The Department of German and Russian at UVM has an outstanding teaching reputation.

Our faculty have received university awards including the Kroepsch-Maurice Outstanding Faculty, The George V. Kidder Award, and Dean's Lecture awards. 

Faculty members here are serious scholars, gaining national and international recognition for their published books and articles. At the same time, they are passionate about teaching—you’ll learn from renowned scholars who are devoted to your success in the classroom.

Language, literature, and culture play the major part in the study of German and Russian at UVM. You will master basic linguistic skills first, opening the possibility of reading and studying literary texts from the Middle Ages to the present time. While a historical background is important for meaningful understanding of newer intellectual developments, greater emphasis is placed on the language and its various uses in the past two centuries.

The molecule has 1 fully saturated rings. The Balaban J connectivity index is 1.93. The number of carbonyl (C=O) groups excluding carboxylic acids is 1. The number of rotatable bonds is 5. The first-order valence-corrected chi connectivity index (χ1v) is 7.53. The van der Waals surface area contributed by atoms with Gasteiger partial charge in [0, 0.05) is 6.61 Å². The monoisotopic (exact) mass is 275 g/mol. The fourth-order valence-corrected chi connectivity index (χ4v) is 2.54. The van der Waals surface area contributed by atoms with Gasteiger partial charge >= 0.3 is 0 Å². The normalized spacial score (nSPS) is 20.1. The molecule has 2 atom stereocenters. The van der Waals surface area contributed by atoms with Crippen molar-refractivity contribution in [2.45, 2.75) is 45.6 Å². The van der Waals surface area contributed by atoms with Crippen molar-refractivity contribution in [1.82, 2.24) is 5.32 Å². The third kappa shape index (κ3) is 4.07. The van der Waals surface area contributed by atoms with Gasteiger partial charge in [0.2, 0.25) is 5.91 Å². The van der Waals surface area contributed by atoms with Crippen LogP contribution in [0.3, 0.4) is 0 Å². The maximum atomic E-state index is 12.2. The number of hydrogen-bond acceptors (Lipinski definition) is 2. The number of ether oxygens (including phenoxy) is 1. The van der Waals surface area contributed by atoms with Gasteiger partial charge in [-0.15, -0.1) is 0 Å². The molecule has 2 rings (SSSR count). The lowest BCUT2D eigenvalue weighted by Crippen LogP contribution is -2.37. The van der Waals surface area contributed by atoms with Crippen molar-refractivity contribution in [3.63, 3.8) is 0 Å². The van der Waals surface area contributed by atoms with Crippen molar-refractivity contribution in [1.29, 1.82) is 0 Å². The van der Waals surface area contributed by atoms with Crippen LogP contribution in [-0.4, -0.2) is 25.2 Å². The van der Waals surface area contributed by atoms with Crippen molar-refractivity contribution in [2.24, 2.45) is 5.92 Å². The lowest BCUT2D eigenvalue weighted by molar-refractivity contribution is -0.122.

German

Helga Schreckenberger Chair; Professor of German

The German curriculum reflects a commitment to both the traditions of literary studies in German and to new developments in the field. Small classes promote a highly interactive classroom atmosphere where we emphasize participation and use of the target language. Studying in German-speaking country is encouraged for a semester or the full junior year—UVM participates in study-abroad programs at the University of Salzburg, Austria, and the University of Augsburg, Germany.

Russian

students chatting

Students of Russian at the University of Vermont pursue courses in Russian language, literature and culture. In addition, majors and minors take courses in Russian/East European Global Studies in the fields of history, politics, economics and business. Many of our students enhance their Russian major or minor with a semester or a year of study in Russia on a variety of study abroad programs.

Hebrew

Gideon Bavly teaches elementary and intermediate Hebrew at UVM; Hebrew 001 is the first semester of elementary Hebrew offered in the fall semester each year. It is a four-credit course, appropriate for students with no Hebrew background or limited Hebrew knowledge. Hebrew 002, the second semester of elementary Hebrew, is offered each Spring semester. Advanced students can build on their skills by take intermediate Hebrew (Hebrew 051 and Hebrew 052).